Music review: The JACK Quartet at Chamber Music in Historic Sites and Monday Evening Concerts
The members of an extraordinary string quartet are so in sync that it sometimes feels as if they could play well together even in the dark -- which is exactly what the JACK Quartet did last April, performing a 68-minute Georg Friedrich Haas piece for Monday Evening Concerts.
On Sunday and Monday, the young New York-based quartet returned to Los Angeles for two very different, well-attended and astonishing concerts. The first was the group’s debut for the Da Camera Society’s Chamber Music in Historic Sites series, at the Southern California Institute of Architecture (SCI-Arc), the other, a return engagement for Monday Evening Concerts at the Colburn School's Zipper Hall that included three premieres.
In case you were wondering, the first initials of the quartet members -– Ari Streisfeld and Christopher Otto, alternating first violins; Kevin McFarland, cello, and John Pickford Richards, viola –- spell JACK.
The SCI-Arc concert began with three forward-looking vocal pieces by the late medieval composer Guillaume de Machaut, imaginatively arranged for string quartet by Streisfeld. Here the JACK’s vibrato-less sonority, balance and intonation were as natural as breathing. And in Philip Glass’ lovely String Quartet No. 5, the ensemble caught the intense ebb and flow of its deeply romantic poetry and drama.
But the knockout performance Sunday was Iannis Xenakis’ “Tetras,” which the JACK has performed almost 50 times -- more than any other work in its repertory. And it showed in the quartet's turbulent and raw account, performed with uncanny dynamic control. Afterward, people went to the stage to peek at the scores, as if asking, “How could such a variety of sound come from mere marks on a page?”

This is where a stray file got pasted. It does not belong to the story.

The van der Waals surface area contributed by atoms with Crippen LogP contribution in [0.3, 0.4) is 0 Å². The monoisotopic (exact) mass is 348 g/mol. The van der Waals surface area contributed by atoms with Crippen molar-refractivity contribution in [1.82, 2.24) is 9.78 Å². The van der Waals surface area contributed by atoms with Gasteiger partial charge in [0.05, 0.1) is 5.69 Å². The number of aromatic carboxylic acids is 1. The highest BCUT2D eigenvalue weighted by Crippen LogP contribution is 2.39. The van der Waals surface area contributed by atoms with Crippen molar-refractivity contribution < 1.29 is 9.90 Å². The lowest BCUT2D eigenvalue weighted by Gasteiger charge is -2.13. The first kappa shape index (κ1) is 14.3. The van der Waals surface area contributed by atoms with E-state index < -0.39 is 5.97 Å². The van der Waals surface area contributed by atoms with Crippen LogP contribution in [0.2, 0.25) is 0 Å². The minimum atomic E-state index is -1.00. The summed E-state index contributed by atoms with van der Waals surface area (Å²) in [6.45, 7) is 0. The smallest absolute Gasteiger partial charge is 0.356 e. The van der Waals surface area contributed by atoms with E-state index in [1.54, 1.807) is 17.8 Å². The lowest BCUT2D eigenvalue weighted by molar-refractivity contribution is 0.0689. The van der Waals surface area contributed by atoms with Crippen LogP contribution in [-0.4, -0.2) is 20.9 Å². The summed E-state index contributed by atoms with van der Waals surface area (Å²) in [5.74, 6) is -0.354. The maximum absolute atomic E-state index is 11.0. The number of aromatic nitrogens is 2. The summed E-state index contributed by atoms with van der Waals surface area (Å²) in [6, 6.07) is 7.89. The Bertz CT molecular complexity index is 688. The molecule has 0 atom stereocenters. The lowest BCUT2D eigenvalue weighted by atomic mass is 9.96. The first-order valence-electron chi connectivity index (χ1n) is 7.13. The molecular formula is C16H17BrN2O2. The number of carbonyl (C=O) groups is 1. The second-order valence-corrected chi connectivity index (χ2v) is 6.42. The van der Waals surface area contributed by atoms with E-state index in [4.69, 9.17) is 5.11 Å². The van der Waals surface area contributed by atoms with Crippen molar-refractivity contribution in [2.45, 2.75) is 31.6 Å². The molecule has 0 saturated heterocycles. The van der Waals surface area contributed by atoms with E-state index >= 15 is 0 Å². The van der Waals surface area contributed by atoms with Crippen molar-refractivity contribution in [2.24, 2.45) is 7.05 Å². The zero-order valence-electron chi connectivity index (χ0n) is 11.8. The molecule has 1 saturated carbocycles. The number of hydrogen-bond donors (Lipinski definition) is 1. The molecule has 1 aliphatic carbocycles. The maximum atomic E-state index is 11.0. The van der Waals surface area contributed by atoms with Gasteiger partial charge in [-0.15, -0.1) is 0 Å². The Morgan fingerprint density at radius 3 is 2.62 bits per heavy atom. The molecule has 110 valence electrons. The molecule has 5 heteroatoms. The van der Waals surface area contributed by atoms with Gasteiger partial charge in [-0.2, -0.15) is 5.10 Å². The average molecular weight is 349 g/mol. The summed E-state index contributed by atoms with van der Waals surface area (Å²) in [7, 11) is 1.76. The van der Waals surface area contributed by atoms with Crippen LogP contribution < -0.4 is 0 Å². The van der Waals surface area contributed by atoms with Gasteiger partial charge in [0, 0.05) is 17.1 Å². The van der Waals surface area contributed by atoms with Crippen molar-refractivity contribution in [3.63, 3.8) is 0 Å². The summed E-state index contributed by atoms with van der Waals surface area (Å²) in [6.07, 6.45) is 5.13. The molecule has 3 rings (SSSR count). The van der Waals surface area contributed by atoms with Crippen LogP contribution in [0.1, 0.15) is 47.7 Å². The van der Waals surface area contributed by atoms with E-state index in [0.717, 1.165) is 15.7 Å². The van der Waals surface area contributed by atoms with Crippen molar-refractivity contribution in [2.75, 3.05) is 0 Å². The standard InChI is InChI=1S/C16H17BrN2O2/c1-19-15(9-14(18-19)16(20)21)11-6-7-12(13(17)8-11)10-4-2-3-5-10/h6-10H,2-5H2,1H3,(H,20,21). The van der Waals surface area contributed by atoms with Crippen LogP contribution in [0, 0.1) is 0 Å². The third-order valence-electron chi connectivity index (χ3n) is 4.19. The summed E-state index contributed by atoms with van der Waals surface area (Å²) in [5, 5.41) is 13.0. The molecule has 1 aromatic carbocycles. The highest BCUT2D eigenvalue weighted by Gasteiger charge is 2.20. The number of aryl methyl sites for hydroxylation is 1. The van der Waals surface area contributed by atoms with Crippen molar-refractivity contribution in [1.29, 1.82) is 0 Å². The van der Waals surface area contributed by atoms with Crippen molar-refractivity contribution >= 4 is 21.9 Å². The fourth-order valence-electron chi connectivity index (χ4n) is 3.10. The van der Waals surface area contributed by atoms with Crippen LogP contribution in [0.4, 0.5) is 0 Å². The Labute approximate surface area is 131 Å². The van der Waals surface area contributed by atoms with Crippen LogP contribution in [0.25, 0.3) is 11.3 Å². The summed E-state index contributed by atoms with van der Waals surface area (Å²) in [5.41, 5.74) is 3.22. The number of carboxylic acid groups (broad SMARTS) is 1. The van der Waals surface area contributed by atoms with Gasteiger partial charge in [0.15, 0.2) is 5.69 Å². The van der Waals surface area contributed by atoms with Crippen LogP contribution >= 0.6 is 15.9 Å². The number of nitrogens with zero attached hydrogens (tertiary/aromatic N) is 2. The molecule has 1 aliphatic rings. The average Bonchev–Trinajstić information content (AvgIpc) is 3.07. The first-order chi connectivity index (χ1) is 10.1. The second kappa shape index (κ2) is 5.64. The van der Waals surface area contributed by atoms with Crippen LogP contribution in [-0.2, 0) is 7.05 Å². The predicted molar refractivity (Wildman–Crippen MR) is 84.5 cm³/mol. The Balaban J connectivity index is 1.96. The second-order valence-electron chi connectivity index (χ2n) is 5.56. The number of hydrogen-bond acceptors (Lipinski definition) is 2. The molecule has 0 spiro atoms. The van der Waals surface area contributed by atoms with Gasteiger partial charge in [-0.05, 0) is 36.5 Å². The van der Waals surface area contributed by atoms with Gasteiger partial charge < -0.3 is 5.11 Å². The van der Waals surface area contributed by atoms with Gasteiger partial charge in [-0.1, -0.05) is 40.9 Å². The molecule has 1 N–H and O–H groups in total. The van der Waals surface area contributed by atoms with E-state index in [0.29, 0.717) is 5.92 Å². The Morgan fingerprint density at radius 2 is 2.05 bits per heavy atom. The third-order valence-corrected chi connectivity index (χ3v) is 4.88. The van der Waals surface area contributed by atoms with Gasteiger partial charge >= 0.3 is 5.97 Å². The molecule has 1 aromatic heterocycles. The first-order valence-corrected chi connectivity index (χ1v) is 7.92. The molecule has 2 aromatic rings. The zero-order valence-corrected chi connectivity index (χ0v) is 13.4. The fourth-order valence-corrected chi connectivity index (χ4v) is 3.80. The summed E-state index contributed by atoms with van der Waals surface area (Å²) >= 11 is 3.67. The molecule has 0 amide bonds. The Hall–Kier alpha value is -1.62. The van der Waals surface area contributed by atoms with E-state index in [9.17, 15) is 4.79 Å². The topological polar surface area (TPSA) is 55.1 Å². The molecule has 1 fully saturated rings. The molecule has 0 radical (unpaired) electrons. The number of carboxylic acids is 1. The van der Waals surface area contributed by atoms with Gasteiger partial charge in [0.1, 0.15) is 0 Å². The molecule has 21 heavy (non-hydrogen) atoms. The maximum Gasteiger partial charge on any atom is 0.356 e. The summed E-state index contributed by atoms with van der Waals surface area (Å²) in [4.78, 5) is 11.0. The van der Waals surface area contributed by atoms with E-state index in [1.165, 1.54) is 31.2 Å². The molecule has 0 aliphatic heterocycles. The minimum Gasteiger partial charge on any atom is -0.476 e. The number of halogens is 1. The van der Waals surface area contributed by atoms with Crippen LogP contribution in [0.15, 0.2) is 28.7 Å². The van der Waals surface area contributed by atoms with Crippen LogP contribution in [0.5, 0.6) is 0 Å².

The same question was no doubt pondered after the JACK’s riveting concert on Monday, in which the 34-year-old American-born, British-based composer Aaron Cassidy’s First and Second String Quartets were given their West Coast and American premieres, respectively. The program concluded on soaring high notes with the U.S. premiere of Romanian-born Horatiu Radulescu’s “before the universe was born,” his fifth string quartet.
The lightly abrasive Cassidy quartets were never ugly sounding. His well-crafted music uses advanced techniques in sound production, including artful scraping of the strings. Between the Cassidy quartets, Webern’s tiny and compact Six Bagatelles, expertly performed, sounded like “old” music.
But it’s all about context. After the Radulescu, one concertgoer remarked: “It made Xenakis sound like Haydn.” The score lasts half an hour and feels like a universe struggling to be born. At one point, Otto used his bow to play under his violin’s strings.
The concert began quietly with John Cage’s String Quartet in Four Parts, demanding a completely different kind of virtuosity -- precise and fragile.
-- Rick Schultz
Photo: JACK quartet. Credit: Stephen Poff